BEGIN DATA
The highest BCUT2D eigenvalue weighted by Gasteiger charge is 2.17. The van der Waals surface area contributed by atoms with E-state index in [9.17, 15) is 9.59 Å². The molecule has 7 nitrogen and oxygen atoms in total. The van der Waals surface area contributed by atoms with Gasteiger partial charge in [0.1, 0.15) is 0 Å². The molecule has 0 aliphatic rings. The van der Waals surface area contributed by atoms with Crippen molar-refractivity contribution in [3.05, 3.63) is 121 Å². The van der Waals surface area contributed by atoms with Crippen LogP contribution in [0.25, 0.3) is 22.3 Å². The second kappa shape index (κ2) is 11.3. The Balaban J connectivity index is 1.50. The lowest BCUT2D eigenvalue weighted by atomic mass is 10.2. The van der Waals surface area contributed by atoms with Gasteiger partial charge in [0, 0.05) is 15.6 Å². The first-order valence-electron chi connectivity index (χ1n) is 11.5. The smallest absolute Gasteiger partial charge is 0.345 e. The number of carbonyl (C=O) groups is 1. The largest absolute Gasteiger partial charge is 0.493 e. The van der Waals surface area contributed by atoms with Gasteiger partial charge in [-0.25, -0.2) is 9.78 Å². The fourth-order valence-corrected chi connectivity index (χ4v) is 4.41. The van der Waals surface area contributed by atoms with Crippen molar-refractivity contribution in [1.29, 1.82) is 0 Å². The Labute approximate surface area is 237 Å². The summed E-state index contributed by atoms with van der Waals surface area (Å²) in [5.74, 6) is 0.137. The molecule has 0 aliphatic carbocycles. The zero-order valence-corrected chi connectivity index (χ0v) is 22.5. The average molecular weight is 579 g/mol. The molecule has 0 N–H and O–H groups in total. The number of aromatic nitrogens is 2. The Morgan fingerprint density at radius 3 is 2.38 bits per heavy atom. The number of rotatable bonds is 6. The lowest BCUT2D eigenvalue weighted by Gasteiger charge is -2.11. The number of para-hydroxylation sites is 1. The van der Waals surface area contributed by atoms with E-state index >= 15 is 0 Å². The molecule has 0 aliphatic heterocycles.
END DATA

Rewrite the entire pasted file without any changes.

The highest BCUT2D eigenvalue weighted by Gasteiger charge is 2.17. The van der Waals surface area contributed by atoms with E-state index in [9.17, 15) is 9.59 Å². The molecule has 7 nitrogen and oxygen atoms in total. The van der Waals surface area contributed by atoms with Gasteiger partial charge in [0.1, 0.15) is 0 Å². The molecule has 0 aliphatic rings. The van der Waals surface area contributed by atoms with Crippen molar-refractivity contribution in [3.05, 3.63) is 121 Å². The van der Waals surface area contributed by atoms with Crippen LogP contribution in [0.25, 0.3) is 22.3 Å². The second kappa shape index (κ2) is 11.3. The Balaban J connectivity index is 1.50. The lowest BCUT2D eigenvalue weighted by atomic mass is 10.2. The van der Waals surface area contributed by atoms with Gasteiger partial charge in [0, 0.05) is 15.6 Å². The first-order valence-electron chi connectivity index (χ1n) is 11.5. The smallest absolute Gasteiger partial charge is 0.345 e. The number of carbonyl (C=O) groups is 1. The largest absolute Gasteiger partial charge is 0.493 e. The van der Waals surface area contributed by atoms with Gasteiger partial charge in [-0.25, -0.2) is 9.78 Å². The fourth-order valence-corrected chi connectivity index (χ4v) is 4.41. The van der Waals surface area contributed by atoms with Crippen molar-refractivity contribution in [1.29, 1.82) is 0 Å². The Labute approximate surface area is 237 Å². The summed E-state index contributed by atoms with van der Waals surface area (Å²) in [5.74, 6) is 0.137. The molecule has 0 aliphatic carbocycles. The zero-order valence-corrected chi connectivity index (χ0v) is 22.5. The average molecular weight is 579 g/mol. The molecule has 0 N–H and O–H groups in total. The number of aromatic nitrogens is 2. The Morgan fingerprint density at radius 3 is 2.38 bits per heavy atom. The number of rotatable bonds is 6. The lowest BCUT2D eigenvalue weighted by Gasteiger charge is -2.11. The number of para-hydroxylation sites is 1. The van der Waals surface area contributed by atoms with E-state index >= 15 is 0 Å². The molecule has 0 aliphatic heterocycles.